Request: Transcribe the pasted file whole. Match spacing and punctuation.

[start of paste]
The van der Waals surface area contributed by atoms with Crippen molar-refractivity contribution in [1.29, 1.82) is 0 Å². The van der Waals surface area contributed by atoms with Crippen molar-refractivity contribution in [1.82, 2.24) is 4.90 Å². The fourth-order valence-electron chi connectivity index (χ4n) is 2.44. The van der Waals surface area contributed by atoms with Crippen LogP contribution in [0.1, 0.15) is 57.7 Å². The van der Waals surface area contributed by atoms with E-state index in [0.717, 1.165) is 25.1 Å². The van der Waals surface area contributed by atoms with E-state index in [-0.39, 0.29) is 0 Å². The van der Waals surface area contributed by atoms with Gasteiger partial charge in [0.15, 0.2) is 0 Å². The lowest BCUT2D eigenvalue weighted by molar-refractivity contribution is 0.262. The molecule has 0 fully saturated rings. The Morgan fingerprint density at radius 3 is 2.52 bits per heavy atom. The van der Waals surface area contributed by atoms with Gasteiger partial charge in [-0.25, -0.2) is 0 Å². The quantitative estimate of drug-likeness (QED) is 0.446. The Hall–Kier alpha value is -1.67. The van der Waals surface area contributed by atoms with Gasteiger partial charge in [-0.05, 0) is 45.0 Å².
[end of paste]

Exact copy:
The van der Waals surface area contributed by atoms with Crippen molar-refractivity contribution in [1.29, 1.82) is 0 Å². The van der Waals surface area contributed by atoms with Crippen molar-refractivity contribution in [1.82, 2.24) is 4.90 Å². The fourth-order valence-electron chi connectivity index (χ4n) is 2.44. The van der Waals surface area contributed by atoms with Crippen LogP contribution in [0.1, 0.15) is 57.7 Å². The van der Waals surface area contributed by atoms with E-state index in [0.717, 1.165) is 25.1 Å². The van der Waals surface area contributed by atoms with E-state index in [-0.39, 0.29) is 0 Å². The van der Waals surface area contributed by atoms with Gasteiger partial charge in [0.15, 0.2) is 0 Å². The lowest BCUT2D eigenvalue weighted by molar-refractivity contribution is 0.262. The molecule has 0 fully saturated rings. The Morgan fingerprint density at radius 3 is 2.52 bits per heavy atom. The van der Waals surface area contributed by atoms with Gasteiger partial charge in [-0.25, -0.2) is 0 Å². The quantitative estimate of drug-likeness (QED) is 0.446. The Hall–Kier alpha value is -1.67. The van der Waals surface area contributed by atoms with Gasteiger partial charge in [-0.05, 0) is 45.0 Å².